And it’s not just Cup regulars as celebrity drivers that prove to have no staying power when it comes to, as Newman put it, make a difference for grassroots racing. Rewind to 2010, when Danica Patrick made her ARCA debut at Daytona International Speedway and turned the series’ annual 200-mile season opener into arguably the biggest media event of Speedweeks. After a telecast that might as well have been filmed from the cockpit of Patrick’s car, three weeks later, when the ARCA Racing Series next took to the track just a few hours away at Palm Beach International Raceway, next to nobody showed up. And while attendance was certainly hampered by the monsoon that race was run in, ARCA has not been back to Palm Beach since. 

The conclusion? Celebrity drivers appearances are a sugar high, great to put on a promotional poster but hardly proven as an effective tactic to get fans in the stands a week later, a month later, a season later, whatever the case may be. And while some may argue that considering XFINITY Series and ARCA Racing Series events grassroots may be stretching it, they’re just as foundational to the top levels of motorsports as the local bullring. 

That conclusion makes Newman’s criticism of Harvick all the more surprising and even out of place. Harvick choosing to sponsor a weekly division at Stafford is something tangible that actual grassroots drivers will benefit from every week the modifieds take to the track. More so, Harvick is a former grassroots owner himself, having fielded entries from the XFINITY Series to the Camping World Truck Series to ARCA under the Kevin Harvick Inc. banner for years.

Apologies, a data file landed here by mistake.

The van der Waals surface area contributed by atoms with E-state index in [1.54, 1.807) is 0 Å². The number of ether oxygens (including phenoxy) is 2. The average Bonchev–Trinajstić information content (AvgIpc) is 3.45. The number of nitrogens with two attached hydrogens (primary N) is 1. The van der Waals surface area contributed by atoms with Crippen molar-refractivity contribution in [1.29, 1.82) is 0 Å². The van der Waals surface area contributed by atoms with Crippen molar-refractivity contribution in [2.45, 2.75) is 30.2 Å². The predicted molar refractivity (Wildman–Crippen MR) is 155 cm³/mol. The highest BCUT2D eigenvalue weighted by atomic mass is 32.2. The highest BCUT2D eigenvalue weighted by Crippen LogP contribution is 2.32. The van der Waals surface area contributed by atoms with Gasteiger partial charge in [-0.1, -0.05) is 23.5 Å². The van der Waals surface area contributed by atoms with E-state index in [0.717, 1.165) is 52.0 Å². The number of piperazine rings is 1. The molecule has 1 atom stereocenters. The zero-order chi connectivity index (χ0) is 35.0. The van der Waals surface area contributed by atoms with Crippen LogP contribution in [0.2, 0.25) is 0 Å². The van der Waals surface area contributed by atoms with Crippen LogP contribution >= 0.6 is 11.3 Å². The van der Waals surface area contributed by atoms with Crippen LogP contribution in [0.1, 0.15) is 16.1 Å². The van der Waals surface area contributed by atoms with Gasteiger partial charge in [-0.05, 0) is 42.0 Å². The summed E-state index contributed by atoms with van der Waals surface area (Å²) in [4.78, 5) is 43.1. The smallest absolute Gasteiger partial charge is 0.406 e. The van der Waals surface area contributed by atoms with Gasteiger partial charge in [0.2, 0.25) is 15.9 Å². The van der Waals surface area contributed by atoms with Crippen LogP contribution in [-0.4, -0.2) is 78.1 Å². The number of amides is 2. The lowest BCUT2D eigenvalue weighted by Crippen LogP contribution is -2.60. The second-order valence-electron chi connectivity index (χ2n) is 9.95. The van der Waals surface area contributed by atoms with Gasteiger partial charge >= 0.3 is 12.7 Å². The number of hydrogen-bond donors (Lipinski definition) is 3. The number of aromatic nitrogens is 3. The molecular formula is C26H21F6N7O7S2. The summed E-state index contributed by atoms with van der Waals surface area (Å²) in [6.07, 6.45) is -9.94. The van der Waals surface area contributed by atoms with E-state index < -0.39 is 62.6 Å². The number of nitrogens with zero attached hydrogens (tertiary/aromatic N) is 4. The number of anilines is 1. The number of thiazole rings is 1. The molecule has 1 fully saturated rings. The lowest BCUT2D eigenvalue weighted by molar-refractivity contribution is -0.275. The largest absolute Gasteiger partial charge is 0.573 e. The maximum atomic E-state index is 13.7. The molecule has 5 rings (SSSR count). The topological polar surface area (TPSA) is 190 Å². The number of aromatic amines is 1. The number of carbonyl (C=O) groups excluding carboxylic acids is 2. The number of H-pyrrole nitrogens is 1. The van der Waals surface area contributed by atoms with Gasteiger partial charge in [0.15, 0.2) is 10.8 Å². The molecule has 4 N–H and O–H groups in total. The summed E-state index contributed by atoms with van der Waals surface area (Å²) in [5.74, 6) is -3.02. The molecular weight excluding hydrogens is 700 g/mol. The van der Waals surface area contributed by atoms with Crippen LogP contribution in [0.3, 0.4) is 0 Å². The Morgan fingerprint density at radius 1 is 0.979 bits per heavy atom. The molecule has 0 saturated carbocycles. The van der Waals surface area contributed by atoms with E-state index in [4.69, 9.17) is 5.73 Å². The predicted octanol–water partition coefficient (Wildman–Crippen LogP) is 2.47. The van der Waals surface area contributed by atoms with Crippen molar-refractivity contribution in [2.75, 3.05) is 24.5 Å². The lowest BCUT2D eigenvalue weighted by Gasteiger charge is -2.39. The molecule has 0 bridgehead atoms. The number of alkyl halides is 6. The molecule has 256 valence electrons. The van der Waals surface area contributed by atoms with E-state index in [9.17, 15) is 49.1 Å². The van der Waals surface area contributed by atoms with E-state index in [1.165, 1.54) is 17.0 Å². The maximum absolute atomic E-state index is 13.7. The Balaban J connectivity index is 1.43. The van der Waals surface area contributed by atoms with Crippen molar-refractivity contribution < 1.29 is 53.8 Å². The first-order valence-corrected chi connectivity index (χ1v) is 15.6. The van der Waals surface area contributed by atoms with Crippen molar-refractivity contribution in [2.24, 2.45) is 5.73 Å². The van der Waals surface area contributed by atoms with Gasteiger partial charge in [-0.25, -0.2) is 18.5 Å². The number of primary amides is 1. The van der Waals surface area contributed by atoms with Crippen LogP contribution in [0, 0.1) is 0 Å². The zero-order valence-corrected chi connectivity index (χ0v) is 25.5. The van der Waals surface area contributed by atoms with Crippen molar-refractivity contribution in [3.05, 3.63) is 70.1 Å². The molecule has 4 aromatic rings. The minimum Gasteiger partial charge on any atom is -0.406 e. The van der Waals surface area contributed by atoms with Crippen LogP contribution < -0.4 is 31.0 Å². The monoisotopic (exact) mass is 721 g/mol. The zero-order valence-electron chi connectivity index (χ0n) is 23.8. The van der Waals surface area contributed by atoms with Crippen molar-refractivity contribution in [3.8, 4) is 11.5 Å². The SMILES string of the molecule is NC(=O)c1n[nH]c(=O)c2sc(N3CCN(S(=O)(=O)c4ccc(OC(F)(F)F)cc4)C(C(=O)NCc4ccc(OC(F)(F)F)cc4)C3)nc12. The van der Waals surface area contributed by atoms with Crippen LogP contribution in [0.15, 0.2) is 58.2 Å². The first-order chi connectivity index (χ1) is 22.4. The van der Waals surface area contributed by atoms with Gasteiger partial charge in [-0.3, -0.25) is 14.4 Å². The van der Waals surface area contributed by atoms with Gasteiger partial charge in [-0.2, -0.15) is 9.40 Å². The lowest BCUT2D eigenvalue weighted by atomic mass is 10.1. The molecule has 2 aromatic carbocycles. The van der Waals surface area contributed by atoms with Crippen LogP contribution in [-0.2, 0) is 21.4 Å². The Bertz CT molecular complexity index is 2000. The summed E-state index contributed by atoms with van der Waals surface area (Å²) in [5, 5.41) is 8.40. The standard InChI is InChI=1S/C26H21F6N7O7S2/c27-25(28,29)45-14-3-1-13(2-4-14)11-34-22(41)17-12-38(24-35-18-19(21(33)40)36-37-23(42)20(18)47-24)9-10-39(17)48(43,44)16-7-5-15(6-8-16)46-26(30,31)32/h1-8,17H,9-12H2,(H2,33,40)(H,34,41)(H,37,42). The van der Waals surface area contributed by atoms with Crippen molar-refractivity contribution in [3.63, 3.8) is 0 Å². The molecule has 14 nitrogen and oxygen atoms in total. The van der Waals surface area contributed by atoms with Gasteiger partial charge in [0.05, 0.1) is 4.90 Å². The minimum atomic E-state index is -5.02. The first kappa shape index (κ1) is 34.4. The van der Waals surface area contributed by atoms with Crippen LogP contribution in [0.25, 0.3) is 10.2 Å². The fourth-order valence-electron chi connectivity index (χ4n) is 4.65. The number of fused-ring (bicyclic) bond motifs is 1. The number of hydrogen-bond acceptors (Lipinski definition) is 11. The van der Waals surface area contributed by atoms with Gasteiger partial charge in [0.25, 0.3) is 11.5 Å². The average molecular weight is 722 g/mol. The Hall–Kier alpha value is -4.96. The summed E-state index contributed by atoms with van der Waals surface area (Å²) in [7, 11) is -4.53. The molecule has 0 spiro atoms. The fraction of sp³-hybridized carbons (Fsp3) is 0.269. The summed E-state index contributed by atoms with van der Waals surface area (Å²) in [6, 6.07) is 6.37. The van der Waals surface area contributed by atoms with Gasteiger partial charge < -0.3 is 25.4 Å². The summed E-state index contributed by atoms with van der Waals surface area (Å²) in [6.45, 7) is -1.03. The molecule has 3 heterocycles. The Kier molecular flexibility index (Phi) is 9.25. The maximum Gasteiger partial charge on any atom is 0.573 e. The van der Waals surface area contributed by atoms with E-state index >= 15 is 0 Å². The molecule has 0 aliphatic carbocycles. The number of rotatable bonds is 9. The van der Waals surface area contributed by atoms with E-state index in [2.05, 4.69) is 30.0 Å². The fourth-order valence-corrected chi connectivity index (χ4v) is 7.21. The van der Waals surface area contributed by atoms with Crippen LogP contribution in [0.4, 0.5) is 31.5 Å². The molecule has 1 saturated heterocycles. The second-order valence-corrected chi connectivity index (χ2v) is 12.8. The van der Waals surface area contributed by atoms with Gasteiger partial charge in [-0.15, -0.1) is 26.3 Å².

It’s not as simple as saying celebrity drivers appearing is good or bad. Bell winning the Chili Bowl as a NASCAR regular each of the last two seasons hasn’t diminished that race or made tickets available (side note: if any Frontstretch readers want to sell me a Chili Bowl ticket at face value, please make yourself known now). NASCAR regulars have won the Snowball Derby in three of the last four seasons, which hasn’t diminished its standing as the Super Bowl for super late models. And just as Kevin Harvick Inc. gave drivers such as Cale Gale a shot at the big-time, Kyle Busch Motorsports has simultaneously provided a springboard for numerous drivers up the proverbial NASCAR ladder, even while facilitating Busch’s continued looting of minor league trophies. 

There are a lot of variables to consider with this topic. There are enough late model races out there that even when a Kyle Busch wins a major race, it doesn’t feel like he’s winning all the time. Dirt track races are inherently sprints and often subject to inverts and other elements of the draw, making dominance by any driver less likely. And unlike at the top levels of NASCAR, many viewers and fans in the stands are less likely to be aware, or able to observe, which teams have distinct advantages in terms of equipment and resources. 

But for purposes of today’s foray, even smart people put their feet in their mouths from time to time. Given the season Newman’s having in his day job, I’ll let him slide job his way out of this one.

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I certainly don’t see Cup drivers running the Xfinity or truck races putting a lot of fannies in the seats at the tracks. If that’s their justification for taking away points, trophies and prize money from the Xfinity teams, it’s a failure. Putting the best drivers in the best cars, built by Cup teams isn’t exactly an exciting premise. Until you can prove to me that having Cup drivers driving Cup prepared cars makethe series stronger or more appealing, I say keep them in their ow series.